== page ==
It was past closing time on the first day on the floor for one of my new trainees in Sedona. I was reviewing the shutting down of registers as our final family of customers took their time about the store finding the perfect souvenir for each family member. When they made their way to the register the new hire seemed to be a bit flustered and in a bit of a hurry to make it through this final transaction so we could shut down for the night. The family talked amongst themselves about their purchases and their plans for the next day while my associate rung them up. I began talking to them about where they were staying and how they enjoyed their accommodations. I should have been paying attention to my new hire who instead of typing in a 5 and 0 instead typed in $500 into the credit card machine.
From the air put on by the customer I knew that the 500 dollars would not break her but all the same I also knew it would look incredibly suspicious on us when she got home and saw an exchange and return of 500 dollars in her ledger. I felt a cold chill run through me as I followed the overcharge protocol.
“I’m so sorry but we have accidentally overcharged you. We are taking care of it right now though, we are running it as a return immediately.”
Instead of responding to what I said the woman continued to talk with her children, so I spoke a little louder, “I’m sorry, excuse me…”
“That’s fine” she stated as she dismissively threw out her hand to grab the card.
We printed out the 500 dollar charge, and the 450 dollar charge return receipts and I presented them to her to explain them, but they were swiped from my grasp before I could speak and the family made off with their bounty. After closing the registers I dismissed the employee, and then proceeded to stay in the store to mop (this is my go-to frustrated with my employees activity), and after about thirty minutes the phone to the store rang. I answered.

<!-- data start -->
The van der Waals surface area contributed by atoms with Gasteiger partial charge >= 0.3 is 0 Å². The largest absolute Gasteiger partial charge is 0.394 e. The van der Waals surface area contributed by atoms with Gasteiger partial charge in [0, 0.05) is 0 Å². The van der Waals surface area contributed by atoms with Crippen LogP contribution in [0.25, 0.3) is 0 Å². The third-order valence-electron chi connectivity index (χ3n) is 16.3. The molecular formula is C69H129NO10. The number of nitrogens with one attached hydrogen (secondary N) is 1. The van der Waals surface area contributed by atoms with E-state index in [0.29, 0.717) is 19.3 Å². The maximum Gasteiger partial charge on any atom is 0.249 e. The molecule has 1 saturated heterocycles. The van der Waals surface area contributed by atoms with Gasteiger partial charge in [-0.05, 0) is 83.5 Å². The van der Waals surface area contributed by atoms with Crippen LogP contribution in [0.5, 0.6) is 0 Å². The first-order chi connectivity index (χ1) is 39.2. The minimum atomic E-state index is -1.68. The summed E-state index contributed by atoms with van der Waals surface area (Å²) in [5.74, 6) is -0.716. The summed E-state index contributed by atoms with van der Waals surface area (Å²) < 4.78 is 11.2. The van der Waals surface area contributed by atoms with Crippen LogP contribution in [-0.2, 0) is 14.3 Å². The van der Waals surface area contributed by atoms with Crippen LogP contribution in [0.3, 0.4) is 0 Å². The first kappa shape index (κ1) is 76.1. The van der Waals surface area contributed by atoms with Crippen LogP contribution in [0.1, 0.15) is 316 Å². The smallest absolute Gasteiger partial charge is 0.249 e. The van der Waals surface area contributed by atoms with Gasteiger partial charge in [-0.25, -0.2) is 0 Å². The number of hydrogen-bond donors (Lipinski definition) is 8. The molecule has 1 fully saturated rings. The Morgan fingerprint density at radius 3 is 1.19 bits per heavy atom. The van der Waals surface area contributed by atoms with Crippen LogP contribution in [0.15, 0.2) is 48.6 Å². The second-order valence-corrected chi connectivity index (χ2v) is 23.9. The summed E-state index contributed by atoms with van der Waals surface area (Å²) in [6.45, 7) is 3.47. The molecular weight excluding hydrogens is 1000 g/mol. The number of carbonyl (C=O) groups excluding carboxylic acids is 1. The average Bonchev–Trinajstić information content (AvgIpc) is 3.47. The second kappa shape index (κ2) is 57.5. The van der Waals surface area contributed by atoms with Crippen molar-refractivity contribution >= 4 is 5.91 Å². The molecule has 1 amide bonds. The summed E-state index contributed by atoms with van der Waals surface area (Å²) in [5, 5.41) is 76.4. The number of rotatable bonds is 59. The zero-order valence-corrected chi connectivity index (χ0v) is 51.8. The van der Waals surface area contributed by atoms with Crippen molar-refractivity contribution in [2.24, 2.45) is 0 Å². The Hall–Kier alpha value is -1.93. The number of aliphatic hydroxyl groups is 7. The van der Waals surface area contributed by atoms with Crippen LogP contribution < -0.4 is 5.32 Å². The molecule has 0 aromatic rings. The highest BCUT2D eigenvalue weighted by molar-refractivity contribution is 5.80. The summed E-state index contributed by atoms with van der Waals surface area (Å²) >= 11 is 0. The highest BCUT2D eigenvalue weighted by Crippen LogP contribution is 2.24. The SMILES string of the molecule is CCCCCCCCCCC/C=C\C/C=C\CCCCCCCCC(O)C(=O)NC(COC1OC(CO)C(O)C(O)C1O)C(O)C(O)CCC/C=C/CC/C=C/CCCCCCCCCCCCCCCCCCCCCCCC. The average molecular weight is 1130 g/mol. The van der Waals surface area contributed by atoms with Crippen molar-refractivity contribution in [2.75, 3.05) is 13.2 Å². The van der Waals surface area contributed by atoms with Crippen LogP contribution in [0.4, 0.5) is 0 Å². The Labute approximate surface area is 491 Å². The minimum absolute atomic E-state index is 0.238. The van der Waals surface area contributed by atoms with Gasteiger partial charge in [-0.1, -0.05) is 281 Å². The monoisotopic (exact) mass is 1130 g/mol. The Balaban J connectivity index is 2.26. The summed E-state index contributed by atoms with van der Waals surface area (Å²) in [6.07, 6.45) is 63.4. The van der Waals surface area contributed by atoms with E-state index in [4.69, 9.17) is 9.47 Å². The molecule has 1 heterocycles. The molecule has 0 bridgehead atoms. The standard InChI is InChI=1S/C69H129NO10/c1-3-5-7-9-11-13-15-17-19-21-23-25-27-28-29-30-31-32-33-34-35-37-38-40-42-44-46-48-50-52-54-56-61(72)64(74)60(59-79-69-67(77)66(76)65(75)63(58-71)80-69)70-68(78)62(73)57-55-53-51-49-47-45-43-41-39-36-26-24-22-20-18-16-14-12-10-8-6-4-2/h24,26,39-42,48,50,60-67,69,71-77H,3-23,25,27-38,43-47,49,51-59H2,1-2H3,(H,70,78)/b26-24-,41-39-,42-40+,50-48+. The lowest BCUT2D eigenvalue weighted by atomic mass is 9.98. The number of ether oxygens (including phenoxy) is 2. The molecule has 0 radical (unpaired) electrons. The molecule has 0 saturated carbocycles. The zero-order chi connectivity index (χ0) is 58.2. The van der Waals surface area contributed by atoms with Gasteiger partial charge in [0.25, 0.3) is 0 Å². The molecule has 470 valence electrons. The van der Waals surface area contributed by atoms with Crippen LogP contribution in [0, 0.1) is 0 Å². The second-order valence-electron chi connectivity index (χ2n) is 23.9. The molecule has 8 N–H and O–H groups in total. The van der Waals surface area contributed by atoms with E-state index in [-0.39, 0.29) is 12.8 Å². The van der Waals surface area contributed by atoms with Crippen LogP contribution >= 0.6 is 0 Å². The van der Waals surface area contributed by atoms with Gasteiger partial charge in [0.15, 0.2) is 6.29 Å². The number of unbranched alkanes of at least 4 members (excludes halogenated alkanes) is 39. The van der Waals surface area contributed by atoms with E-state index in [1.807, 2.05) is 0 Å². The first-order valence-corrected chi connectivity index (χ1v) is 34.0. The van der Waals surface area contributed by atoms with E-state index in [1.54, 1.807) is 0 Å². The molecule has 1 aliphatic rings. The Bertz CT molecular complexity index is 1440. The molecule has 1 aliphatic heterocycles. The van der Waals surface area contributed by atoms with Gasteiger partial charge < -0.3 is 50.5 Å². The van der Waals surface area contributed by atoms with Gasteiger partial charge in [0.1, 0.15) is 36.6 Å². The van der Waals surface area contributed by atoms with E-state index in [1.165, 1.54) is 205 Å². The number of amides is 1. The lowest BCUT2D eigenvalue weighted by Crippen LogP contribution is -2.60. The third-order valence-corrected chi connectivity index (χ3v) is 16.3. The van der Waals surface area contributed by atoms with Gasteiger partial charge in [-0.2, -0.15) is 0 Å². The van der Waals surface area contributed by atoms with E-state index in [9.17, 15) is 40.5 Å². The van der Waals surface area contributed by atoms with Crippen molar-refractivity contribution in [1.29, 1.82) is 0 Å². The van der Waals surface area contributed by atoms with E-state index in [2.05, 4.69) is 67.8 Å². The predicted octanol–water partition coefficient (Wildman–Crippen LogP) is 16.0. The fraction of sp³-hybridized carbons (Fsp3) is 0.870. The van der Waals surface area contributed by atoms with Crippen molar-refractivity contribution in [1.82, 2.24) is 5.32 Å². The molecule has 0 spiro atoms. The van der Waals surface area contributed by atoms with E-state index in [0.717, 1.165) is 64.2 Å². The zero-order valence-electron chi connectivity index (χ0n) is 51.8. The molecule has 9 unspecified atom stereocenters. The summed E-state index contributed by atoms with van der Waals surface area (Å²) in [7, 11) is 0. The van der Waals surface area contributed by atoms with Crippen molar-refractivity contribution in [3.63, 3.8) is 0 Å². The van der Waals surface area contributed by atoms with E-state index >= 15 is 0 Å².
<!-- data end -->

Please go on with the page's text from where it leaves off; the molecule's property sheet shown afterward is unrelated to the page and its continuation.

“Good Evening, thank you for calling ____ _____ __, This is Jess how may I help you?”
“I want to know what you have done to my bank account?! Why is their $500 missing from my account?!”
“Yes ma’am, my associate overcharged you by 450 dollars and we immediately turned around and returned it (as shown by the receipts in your bag) , but it will take until the bank opens tomorrow morning before you will start to see the money return to your account.”
“But it is not back in my account yet. I don’t think you understand, I am from Phoenix, and I bank with the B–O–A,” she spoke with such pride, force, and airs. “I have caught onto the scam this small town is playing on its obviously wealthier tourists, and I will have you know the B–O–A will not let this happen. The ice cream shop up the street tried the same scam earlier this evening, and that money is still missing as well!”
“That is incredibly unfortunate ma’am, but I guarantee the Bank of America will have your money to your account at some point tomorrow.”
“I will call the B–O–A tomorrow and they will shut down your little shop!”
The importance of her status of a local Phoenix woman and her very elite account holder status at the BOA was repeated more and more, and my belittlement of a small town scammer was continued. I never corrected her, I never let her know I was actually from Houston, that we were actually a corporation. All of that seemed redundant to her already made up mind. I figured I would leave it to the B-O-A to explain it to her. I understood her frustration, money is something that’s hard earned, and such a sizable mismanagement is no light matter.
So I concluded with, “Ma’am I will be here at 10 am tomorrow morning. Please call the bank first thing in the morning and if there are any problems with validating the money return please have them contact me.”
I took a detour walking back to my hotel room that night, walking is my frustrated with situations beyond my control therapy.
In the morning I arrived at precisely 10 a.m. for my last day in the Sedona shop, the manager who was there to replace me said, “A lady called for you this morning, she wanted you to know that everything worked out, and that she was profusely sorry for last night’s altercation. She also went on to rave about your kindness, patience, and stellar customer service.”
I simply nodded. The moral to those in customer service, snotty remarks and sarcasm will get you nowhere.